EGYPT, TORRENT VALLEY OF
A long wadi (or ravine) marking the God-ordained southwestern boundary of the Promised Land, that is, the “land of Canaan.” (Num. 34:2, 5; 1 Ki. 8:65; Isa. 27:12) While this torrent valley was not actually in Egypt, that nation’s domain apparently extended, at least in certain periods, up to that point. (2 Ki. 24:7) The abbreviated expression “the torrent valley,” used in defining the borders of the land of Israel in Ezekiel’s vision, apparently refers to this same ravine.—Ezek. 47:19; 48:28.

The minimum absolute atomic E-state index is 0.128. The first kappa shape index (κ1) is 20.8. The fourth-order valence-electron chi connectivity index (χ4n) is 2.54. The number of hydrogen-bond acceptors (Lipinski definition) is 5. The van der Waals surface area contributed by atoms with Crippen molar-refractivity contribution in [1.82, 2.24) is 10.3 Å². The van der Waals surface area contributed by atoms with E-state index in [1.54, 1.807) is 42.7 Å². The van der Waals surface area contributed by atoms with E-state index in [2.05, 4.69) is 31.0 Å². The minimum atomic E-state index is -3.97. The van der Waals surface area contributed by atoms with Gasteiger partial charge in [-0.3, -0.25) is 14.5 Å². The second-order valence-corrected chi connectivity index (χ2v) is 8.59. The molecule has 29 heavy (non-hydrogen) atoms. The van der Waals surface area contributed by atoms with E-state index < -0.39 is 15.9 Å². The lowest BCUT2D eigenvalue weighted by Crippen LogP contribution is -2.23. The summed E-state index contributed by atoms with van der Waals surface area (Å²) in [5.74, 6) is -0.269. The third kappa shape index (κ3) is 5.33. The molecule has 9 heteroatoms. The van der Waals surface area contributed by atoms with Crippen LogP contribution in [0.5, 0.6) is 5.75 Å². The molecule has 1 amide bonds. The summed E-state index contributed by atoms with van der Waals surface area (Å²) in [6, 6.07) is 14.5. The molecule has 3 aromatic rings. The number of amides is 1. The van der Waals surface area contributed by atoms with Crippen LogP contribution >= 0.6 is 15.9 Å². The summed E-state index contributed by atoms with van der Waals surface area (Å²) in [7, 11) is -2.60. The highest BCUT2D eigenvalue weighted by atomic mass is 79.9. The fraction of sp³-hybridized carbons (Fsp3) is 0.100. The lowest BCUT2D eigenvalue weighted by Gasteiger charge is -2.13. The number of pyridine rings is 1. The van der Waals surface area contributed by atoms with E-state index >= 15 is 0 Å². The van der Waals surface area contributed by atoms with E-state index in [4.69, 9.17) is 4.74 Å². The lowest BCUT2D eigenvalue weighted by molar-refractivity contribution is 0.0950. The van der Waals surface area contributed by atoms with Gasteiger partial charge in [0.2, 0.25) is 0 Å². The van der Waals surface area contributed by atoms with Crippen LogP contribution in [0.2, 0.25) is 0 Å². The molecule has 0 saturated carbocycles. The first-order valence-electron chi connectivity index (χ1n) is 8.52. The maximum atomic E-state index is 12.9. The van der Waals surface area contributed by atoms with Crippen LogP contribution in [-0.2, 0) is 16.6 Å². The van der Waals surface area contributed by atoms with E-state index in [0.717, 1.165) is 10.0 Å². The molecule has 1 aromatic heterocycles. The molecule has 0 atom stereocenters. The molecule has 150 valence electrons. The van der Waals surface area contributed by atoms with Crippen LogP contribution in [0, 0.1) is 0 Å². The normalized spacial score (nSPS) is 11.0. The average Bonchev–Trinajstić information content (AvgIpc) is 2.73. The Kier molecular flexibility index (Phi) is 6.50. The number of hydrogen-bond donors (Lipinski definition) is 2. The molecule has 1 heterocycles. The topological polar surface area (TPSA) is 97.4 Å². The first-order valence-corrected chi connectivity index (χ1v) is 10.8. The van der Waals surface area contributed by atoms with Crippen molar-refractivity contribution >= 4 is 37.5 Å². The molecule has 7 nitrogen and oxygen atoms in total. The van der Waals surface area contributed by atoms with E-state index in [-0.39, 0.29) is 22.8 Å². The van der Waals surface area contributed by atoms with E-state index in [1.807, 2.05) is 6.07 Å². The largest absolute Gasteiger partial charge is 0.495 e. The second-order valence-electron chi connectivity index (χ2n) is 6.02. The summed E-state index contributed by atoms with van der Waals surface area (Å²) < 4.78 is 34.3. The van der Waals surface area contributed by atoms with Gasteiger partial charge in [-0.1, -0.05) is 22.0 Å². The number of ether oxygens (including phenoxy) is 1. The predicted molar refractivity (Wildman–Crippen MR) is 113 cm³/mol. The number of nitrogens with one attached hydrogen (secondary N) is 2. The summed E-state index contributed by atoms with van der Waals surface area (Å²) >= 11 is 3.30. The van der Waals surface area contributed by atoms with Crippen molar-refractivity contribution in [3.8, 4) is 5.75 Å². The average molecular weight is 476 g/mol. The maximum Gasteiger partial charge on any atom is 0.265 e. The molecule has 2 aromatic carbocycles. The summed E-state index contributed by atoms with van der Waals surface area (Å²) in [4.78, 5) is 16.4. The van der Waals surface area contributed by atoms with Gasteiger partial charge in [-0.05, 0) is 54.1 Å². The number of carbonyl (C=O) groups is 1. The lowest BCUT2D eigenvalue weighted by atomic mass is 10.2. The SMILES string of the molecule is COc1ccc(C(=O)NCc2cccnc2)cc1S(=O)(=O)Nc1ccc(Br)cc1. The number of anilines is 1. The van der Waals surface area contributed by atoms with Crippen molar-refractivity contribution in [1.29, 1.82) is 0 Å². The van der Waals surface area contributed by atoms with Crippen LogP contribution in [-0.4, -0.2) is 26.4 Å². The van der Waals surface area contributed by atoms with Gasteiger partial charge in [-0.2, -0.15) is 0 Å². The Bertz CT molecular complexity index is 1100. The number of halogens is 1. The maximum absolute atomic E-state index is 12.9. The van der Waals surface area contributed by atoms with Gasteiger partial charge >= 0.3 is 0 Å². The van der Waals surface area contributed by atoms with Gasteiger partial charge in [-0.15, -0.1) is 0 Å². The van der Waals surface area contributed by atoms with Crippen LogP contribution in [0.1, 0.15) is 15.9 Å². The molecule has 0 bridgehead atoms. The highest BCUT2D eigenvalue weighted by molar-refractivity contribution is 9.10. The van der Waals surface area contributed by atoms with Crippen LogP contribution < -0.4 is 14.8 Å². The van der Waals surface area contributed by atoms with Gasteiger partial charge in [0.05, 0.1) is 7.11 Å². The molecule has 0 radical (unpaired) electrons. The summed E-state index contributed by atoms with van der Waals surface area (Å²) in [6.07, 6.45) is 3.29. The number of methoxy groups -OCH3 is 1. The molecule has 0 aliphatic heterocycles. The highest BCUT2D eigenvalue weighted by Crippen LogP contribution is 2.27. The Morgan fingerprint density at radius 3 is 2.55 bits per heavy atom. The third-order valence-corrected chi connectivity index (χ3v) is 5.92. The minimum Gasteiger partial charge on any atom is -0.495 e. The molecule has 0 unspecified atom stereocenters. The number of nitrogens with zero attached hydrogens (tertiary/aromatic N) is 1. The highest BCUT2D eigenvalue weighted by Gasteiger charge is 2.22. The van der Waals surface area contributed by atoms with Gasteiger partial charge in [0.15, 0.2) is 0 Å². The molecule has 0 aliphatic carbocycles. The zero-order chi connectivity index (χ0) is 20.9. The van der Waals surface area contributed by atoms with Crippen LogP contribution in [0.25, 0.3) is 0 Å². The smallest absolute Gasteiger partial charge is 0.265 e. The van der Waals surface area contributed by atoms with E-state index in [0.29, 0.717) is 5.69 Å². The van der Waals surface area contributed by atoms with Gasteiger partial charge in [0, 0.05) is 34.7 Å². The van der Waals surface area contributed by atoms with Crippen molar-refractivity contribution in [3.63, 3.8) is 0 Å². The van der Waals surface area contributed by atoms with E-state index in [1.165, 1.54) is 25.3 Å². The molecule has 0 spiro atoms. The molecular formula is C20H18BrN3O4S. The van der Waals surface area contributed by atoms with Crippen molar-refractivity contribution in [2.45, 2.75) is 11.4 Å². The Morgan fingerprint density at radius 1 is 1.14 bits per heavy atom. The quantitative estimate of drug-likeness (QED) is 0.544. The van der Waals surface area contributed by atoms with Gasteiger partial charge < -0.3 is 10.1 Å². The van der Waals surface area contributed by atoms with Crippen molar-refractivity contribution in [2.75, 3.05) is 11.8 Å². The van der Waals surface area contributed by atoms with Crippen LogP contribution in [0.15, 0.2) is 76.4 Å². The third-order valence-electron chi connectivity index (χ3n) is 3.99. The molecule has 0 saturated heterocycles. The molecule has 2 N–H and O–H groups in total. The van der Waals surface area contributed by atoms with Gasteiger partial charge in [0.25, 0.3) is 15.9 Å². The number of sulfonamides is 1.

The torrent valley of Egypt is usually identified with Wadi el-ʽArish, which starts about 135 miles (217.2 kilometers) inland on the Sinai Peninsula, near Jebel et-Tih. It runs N until meeting the Mediterranean Sea at the town of el-ʽArish (Rhinocolura), ninety miles (144.8 kilometers) E of Port Said. In the summer it is nothing more than a dry bed. During the rainy season, however, when numerous tributaries pour into it, the Wadi el-ʽArish becomes a swollen torrent that tears at its banks, uprooting and sweeping even trees down in its turbulent course. This might allow for its identification as “the river of Egypt” in the boundary listing of the Promised Land at Genesis 15:18. See, however, SHIHOR.